• Paying attention to how you feel throughout the day in response to different situations. Do some situations make you feel happy? Anxious? Overwhelmed? Practice how you would tell someone what’s on your mind and what you need to feel better.

  • When talking about your feelings, use “I” statements as this helps you to take ownership and makes sure the other person does not feel judged. Try saying ‘I feel like I am not being heard, can I have a chance to say something?' instead of ‘You never listen to me!’. Or ‘I feel frustrated right now’ instead of ‘You are so frustrating!’

  • If you feel that the conversation is not going as planned, you may react impulsively. Here are some constructive ways to respond instead: Walk away or disconnect, waiting to talk until you feel calm. Take a few slow breaths and try your best to explain how you are feeling. 

  • When things feel too overwhelming to handle on your own, or you are worried about how you feel, or you are worried about someone else, your school, health facility, or other community services can provide important support.  If you don't know where to go, ask someone you trust or search online for support available in your country. It is very common to need help from time to time, and the people who can support you have seen many others in your situation.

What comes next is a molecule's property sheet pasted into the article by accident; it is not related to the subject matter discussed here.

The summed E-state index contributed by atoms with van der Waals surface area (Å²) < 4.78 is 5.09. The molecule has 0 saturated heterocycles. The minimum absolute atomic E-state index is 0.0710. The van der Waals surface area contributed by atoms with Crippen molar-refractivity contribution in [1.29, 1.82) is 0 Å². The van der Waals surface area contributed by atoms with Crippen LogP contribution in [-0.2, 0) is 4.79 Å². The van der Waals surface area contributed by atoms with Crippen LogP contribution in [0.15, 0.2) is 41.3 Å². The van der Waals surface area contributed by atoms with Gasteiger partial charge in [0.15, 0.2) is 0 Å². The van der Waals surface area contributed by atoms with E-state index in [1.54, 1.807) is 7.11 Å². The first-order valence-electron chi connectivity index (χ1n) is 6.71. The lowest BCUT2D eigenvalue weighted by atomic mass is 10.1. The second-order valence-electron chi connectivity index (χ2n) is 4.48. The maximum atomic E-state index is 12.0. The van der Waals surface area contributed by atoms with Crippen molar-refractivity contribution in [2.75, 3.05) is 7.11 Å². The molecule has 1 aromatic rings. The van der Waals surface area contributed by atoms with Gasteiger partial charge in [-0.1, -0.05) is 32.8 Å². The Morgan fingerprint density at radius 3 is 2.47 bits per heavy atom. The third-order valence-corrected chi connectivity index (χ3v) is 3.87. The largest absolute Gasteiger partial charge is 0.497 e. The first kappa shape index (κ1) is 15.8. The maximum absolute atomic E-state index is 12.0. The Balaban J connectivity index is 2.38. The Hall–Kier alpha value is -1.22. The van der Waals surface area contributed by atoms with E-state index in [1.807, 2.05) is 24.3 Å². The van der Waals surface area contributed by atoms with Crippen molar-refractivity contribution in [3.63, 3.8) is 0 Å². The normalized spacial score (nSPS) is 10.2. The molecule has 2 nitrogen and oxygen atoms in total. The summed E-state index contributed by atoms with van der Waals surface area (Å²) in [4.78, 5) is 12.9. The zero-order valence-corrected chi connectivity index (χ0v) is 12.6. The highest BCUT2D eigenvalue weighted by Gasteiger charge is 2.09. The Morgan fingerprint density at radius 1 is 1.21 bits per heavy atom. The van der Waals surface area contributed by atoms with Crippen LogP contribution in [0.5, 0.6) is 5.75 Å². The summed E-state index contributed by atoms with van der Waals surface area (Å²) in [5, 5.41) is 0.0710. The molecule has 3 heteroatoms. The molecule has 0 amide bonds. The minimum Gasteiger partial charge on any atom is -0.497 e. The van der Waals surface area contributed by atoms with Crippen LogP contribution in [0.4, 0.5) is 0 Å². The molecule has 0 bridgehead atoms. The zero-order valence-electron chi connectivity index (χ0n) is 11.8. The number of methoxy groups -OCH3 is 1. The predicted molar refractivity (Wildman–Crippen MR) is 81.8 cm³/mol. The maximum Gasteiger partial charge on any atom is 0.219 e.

Getting help

Illustration by Lily Paez, one of the finalists of our Youth Mediathon.
Illustration by Lilly Paez, one of the finalists of our Youth Mediathon.

When we are feeling anxious, stressed or worried, sometimes we can take small actions to help us through difficult times.  

You can learn more with UNICEF in this On My Mind portal or check out some extra resources at the end of this page that may be helpful.

However, there might be times when habits are hard to change or taking some positive actions may not be enough, and it is important to encourage people to ask for help. They could start by talking to someone like a trusted adult, or seeing a doctor and asking for guidance on who to speak to. 

There are a lot of different types of support available, and it can be hard to find the right help by yourself.   

When things feel too overwhelming and if you or someone you know regularly experiences symptoms or feelings that are negatively impacting your quality of life, studies, work, relationships, or ability to take care of yourself, it is important to ask for help or, in case of a friend, encourage them to seek help. 

Asking for help is a sign of strength - it shows self-awareness and courage to start to overcome something difficult and take the first step. Being healthy is the right of everyone, and this includes mental health as well as physical. 

This content was developed by UNICEF in collaboration with the Z Zurich Foundation. You can learn more about the UNICEF-ZZF partnership here. UNICEF does not endorse any company, product or service.